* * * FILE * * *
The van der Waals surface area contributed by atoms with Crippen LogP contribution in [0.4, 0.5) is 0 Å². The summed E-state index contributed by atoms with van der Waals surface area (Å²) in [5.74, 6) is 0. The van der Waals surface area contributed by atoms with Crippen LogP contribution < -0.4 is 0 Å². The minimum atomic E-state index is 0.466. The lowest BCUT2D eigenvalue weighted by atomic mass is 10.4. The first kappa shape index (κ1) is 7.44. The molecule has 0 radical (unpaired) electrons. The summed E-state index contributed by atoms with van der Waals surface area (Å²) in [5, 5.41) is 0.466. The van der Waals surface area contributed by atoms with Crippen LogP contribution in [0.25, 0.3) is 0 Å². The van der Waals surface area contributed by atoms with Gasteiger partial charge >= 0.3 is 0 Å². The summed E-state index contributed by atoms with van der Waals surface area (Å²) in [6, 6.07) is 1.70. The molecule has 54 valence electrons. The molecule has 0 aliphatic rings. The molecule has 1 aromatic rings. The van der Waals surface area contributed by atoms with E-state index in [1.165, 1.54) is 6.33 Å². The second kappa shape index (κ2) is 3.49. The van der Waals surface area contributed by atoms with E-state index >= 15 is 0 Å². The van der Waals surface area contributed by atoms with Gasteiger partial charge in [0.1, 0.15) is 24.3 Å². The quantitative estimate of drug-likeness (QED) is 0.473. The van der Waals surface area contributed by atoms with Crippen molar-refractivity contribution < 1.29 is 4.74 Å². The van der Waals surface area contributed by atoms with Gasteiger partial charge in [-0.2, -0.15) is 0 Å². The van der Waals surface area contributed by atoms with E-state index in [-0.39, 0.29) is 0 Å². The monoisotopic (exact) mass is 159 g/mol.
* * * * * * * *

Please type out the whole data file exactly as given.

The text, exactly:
The van der Waals surface area contributed by atoms with Crippen LogP contribution in [0.4, 0.5) is 0 Å². The summed E-state index contributed by atoms with van der Waals surface area (Å²) in [5.74, 6) is 0. The van der Waals surface area contributed by atoms with Crippen LogP contribution < -0.4 is 0 Å². The minimum atomic E-state index is 0.466. The lowest BCUT2D eigenvalue weighted by atomic mass is 10.4. The first kappa shape index (κ1) is 7.44. The molecule has 0 radical (unpaired) electrons. The summed E-state index contributed by atoms with van der Waals surface area (Å²) in [5, 5.41) is 0.466. The van der Waals surface area contributed by atoms with Crippen LogP contribution in [0.25, 0.3) is 0 Å². The van der Waals surface area contributed by atoms with Gasteiger partial charge >= 0.3 is 0 Å². The summed E-state index contributed by atoms with van der Waals surface area (Å²) in [6, 6.07) is 1.70. The molecule has 54 valence electrons. The molecule has 0 aliphatic rings. The molecule has 1 aromatic rings. The van der Waals surface area contributed by atoms with E-state index in [1.165, 1.54) is 6.33 Å². The second kappa shape index (κ2) is 3.49. The van der Waals surface area contributed by atoms with E-state index >= 15 is 0 Å². The van der Waals surface area contributed by atoms with Gasteiger partial charge in [0.1, 0.15) is 24.3 Å². The quantitative estimate of drug-likeness (QED) is 0.473. The van der Waals surface area contributed by atoms with Crippen molar-refractivity contribution < 1.29 is 4.74 Å². The van der Waals surface area contributed by atoms with Gasteiger partial charge in [-0.2, -0.15) is 0 Å². The van der Waals surface area contributed by atoms with E-state index in [-0.39, 0.29) is 0 Å². The monoisotopic (exact) mass is 159 g/mol.